The synchronized movement of the fish also reduces friction in the water, which helps them save energy, and it makes it easier for them to find food as a group than on their own. Scientists aren’t quite sure how they do this, but it seems to involve a combination of sight, hearing, and a feeling of motion that’s transmitted through the lateral line.

What are the benefits of schooling?

In the wild, schooling provides protection from predators by making it harder for a single fish to stand out. When many of the same fish move together and act almost as one, it’s hard for a hungry predator to pick out its prey. In addition, swimming close to others reduces friction and conserves energy. And when it’s time for dinner, the group approach allows a lot of eyes and noses to scan the water for food—and one hungry fish can’t steal all the food.

Schools also improve foraging success: a single fish can encircle its prey, and the movement of feeding fish can prompt searches by nearby individuals. In captivity, a large school can provide safety and comfort by appearing as a single creature that’s difficult for a predator to attack.

Finally, studies have shown that schooling fish are less stressed than lone individuals—and reduced stress means more energy available for growth and reproduction. But the benefits of schooling go even further. A 2016 study found that the synchronized movements of a school can create two distinct gears or speeds, one slow and steady for cruising around and conserving energy, and another more rapid speed that would allow the group to escape from a predator in a flash. This research used state-of-the-art technology to conduct some of the most thorough tests yet of the hydrodynamic efficiency of schooling. The results are a game changer for schooling fish biologists—and could help in developing robots that explore the ocean floor.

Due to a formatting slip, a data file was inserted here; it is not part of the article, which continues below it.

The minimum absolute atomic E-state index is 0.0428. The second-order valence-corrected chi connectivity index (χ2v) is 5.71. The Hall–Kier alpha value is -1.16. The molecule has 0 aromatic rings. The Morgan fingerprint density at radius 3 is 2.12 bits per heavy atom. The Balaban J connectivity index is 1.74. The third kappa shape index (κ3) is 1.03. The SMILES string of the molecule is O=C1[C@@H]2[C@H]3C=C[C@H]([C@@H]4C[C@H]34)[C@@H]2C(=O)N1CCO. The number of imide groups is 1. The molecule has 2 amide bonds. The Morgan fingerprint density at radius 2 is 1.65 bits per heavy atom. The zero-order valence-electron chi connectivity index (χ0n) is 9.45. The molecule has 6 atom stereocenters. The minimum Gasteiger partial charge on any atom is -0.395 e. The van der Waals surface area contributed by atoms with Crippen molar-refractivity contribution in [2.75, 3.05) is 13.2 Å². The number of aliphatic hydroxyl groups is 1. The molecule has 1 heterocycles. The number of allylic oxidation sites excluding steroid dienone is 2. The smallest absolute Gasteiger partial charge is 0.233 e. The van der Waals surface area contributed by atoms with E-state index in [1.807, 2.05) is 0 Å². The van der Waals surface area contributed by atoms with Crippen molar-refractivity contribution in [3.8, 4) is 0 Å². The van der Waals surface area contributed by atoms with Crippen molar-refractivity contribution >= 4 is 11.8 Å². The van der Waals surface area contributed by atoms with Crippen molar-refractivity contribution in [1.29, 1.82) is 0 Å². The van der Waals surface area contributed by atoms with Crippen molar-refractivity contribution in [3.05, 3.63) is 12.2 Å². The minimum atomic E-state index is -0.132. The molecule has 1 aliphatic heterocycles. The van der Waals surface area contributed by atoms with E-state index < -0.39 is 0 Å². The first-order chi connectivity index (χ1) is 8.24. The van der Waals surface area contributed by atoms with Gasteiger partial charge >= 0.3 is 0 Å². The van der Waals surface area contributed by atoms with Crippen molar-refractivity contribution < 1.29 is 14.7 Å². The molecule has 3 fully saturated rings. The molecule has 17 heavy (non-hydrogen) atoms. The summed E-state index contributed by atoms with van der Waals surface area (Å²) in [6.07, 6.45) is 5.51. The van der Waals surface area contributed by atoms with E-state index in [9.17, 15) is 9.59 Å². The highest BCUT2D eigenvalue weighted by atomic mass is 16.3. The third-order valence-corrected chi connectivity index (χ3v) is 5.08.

What are the disadvantages of schooling?

Schooling can be a disadvantage for some fish. For example, a fish that is the only one in a large school may be more vulnerable to predators because it is harder for them to defend themselves. Also, schooling can affect the water chemistry of a tank and cause it to become unstable. This can be particularly problematic for smaller tanks that are not equipped with a sufficient mechanical filter.

However, there are some benefits to schooling that outweigh the disadvantages. For one, it can help to protect fish from predators. Schools of fish can act as a deterrent to larger predators by confusing them with their movement and making it difficult for them to strike. Schooling can also make it easier for fish to find food and mates. Additionally, schools can improve the hydrodynamics of individual fish by reducing friction and allowing them to conserve energy while swimming.

Another benefit of schooling is that it can help fish recognize other members of their species. This is because many fish species release pheromones that allow other fish to detect their presence. Pheromones can also be used to signal to other fish that they are in a safe territory or that a mate is nearby. In addition, fish that are in a school can communicate with each other through body language. This can be useful when a fish is stressed or injured.

Passionate and knowledgeable aquartist. Aquariums have always fascinated me. I enjoy sharing and learning about the wonders of a fish tank.

Justin A